Grains affect on spawn quality: cereal grain, a solid substrate, is used popularly for production of pure culture of mycelium, called Spawn. Just as seed quality is important to crop production, so is spawn quality to mushroom production. Cereal grains affect on spawn quality and the spawn has a fundamental role in global agricultural productivity. The success of mushroom cultivation and its yield depend to a large extent on the quality of the spawn used.
Grain preparation, inoculation and testing on Pleurotus spp.: Used grain sources consisting of wheat, rye, oat and barley grains. They were washed in clean water three times to do away with chaff, dust, and different particles, and then soaked in water for 12-14 h for most absorption of water. Soaked grains had been again boiled in water for 20 minutes. Water was decanted and the grains were spread on a wire-mesh for surface drying of grains. Each grain was supplemented with 1.3% CaCO3. Supplemented grains were filled into spawn Petri dishes with 30 g grain/petri dish and sterilized by autoclave at 1210C, 17psi for 60 minutes. After cooling, each petri dish was once inoculated with 5mm mycelium disc of oyster mushroom Pleurotus spp. Inoculum was placed in the middle of each petri dish and special care was taken to keep the cylinder mycelium in direct contact with each substrate and was incubated at room temperature (22 ± 20C) under dark conditions. The diameter of the mycelium growth was measured after 3 days for 7 days. The maximum and minimum growth rates were also found and compared among different grain sources. Levels of mycelial density among the treatments were compared visually and categorized by thin, somewhat thin, compact and somewhat compact. From results, we can identify the best grain source which is the most suitable for the growth of mycelium on each oyster mushroom strain.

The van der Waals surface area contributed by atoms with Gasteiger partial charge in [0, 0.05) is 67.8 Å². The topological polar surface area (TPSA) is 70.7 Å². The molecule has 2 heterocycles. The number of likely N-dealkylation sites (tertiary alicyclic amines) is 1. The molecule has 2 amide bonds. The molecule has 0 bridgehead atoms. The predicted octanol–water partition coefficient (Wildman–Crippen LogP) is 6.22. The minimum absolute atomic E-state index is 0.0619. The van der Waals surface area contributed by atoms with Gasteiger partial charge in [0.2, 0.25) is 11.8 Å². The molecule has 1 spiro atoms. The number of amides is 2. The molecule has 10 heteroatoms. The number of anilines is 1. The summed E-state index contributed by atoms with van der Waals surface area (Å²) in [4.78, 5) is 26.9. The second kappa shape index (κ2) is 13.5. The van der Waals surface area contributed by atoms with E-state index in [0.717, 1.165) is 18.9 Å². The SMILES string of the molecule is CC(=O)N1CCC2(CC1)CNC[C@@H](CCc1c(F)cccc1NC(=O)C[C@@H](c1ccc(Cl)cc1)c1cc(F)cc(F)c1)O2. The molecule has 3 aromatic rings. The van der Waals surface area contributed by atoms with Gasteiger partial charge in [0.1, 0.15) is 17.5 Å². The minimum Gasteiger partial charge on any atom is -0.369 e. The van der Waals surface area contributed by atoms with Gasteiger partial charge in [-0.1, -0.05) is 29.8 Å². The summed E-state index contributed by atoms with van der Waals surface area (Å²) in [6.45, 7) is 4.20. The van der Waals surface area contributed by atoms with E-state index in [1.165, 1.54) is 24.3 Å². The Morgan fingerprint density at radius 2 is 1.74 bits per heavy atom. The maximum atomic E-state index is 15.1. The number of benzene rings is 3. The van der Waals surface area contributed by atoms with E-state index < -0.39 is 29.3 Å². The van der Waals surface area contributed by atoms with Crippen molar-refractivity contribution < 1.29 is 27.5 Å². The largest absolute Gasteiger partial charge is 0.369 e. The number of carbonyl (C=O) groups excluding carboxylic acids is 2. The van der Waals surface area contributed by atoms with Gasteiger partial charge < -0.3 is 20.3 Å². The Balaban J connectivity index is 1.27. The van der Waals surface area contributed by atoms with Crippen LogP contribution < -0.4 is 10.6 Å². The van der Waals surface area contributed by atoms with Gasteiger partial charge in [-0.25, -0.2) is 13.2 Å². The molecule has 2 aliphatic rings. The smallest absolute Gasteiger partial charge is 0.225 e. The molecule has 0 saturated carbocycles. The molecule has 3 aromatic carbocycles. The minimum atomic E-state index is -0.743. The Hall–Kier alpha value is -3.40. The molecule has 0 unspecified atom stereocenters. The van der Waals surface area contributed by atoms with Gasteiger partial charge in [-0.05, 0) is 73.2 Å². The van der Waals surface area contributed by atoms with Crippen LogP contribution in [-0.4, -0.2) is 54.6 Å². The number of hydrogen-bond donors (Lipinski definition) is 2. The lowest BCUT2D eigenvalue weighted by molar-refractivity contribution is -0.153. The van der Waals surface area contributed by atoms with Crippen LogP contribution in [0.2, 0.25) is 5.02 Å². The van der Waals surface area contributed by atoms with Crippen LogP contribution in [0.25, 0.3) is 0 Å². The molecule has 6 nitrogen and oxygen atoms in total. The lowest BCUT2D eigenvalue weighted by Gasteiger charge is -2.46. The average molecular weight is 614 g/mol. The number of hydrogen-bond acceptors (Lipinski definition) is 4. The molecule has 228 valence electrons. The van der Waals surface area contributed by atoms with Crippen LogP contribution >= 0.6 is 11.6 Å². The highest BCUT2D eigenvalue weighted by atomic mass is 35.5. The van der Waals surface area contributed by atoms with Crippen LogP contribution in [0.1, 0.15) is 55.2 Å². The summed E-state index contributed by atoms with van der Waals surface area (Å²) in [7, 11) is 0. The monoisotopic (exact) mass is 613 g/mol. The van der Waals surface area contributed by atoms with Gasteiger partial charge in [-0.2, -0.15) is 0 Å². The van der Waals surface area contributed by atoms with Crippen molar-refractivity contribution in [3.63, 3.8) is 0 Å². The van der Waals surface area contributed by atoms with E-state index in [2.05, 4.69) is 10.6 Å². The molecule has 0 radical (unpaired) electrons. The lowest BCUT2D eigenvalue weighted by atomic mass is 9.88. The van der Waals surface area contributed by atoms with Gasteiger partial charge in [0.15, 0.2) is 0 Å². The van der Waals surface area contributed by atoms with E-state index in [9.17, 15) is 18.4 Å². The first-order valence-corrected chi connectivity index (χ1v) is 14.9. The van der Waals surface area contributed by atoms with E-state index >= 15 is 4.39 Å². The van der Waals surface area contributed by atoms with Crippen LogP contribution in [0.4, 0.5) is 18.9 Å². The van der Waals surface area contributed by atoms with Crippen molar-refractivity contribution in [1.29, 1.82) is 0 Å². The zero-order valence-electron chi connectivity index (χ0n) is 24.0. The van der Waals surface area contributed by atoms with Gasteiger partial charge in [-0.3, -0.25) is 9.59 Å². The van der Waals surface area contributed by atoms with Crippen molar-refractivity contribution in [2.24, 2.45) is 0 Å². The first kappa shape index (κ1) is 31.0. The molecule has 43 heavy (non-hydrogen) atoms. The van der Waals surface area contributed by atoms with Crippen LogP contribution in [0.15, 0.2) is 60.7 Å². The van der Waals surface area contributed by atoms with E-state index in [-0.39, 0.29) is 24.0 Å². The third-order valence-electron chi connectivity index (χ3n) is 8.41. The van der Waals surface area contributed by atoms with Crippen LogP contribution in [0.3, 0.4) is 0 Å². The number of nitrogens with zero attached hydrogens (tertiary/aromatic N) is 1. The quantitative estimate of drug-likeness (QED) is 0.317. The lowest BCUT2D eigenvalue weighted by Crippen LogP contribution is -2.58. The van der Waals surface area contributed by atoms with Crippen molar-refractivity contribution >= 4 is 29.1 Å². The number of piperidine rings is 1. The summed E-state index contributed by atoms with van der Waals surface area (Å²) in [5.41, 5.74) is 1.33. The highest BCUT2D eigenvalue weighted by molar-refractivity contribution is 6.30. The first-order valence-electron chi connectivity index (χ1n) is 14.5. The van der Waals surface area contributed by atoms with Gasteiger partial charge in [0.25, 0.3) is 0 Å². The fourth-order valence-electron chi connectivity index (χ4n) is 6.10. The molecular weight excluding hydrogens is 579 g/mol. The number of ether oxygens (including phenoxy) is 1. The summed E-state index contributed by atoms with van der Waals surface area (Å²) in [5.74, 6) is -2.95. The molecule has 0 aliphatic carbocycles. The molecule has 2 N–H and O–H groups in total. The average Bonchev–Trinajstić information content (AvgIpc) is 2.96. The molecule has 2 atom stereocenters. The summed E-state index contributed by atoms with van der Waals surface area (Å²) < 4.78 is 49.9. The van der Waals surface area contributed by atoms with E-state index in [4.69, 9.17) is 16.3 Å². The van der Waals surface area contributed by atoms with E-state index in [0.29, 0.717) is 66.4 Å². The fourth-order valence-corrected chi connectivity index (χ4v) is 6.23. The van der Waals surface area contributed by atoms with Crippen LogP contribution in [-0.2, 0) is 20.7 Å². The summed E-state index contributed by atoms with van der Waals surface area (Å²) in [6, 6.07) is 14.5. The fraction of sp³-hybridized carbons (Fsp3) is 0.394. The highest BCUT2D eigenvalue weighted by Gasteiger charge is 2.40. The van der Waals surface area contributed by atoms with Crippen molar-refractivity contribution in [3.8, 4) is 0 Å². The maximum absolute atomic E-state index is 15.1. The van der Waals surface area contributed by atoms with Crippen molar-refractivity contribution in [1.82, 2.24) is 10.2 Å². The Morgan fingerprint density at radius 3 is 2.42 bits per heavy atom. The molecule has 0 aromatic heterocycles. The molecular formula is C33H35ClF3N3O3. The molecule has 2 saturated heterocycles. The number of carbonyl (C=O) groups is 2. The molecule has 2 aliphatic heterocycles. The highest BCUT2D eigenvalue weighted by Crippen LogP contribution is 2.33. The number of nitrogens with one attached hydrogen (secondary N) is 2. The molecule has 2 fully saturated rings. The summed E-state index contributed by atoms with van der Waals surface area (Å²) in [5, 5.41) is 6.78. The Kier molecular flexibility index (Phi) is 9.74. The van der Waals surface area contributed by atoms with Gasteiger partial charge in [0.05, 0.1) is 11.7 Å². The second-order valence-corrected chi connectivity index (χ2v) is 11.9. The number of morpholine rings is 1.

The quality of spawn is a decisive factor in getting successful crop hence growers need to use qualified seed for commercial production. The grain substrates on which spawn is made affect mycelium growth. In general, larger grains such as wheat, rye, oat and barley supported faster mycelial growth. The large grains can also preserve the mycelium for longer periods of time because they have a greater food reserve. The advantage of barley and oat was dense and fast mycelial growth with comparable to wheat grain on oyster mushrooms.
Some researchers found that larger surface area and pore of substrates contributed to faster mycelium growth rate. For this reason cereal grains are large and have large pore space hence increased oxygen concentration leading to increased mycelium growth. Mycelia growth increases with increase in oxygen concentration within spawn grain substrates.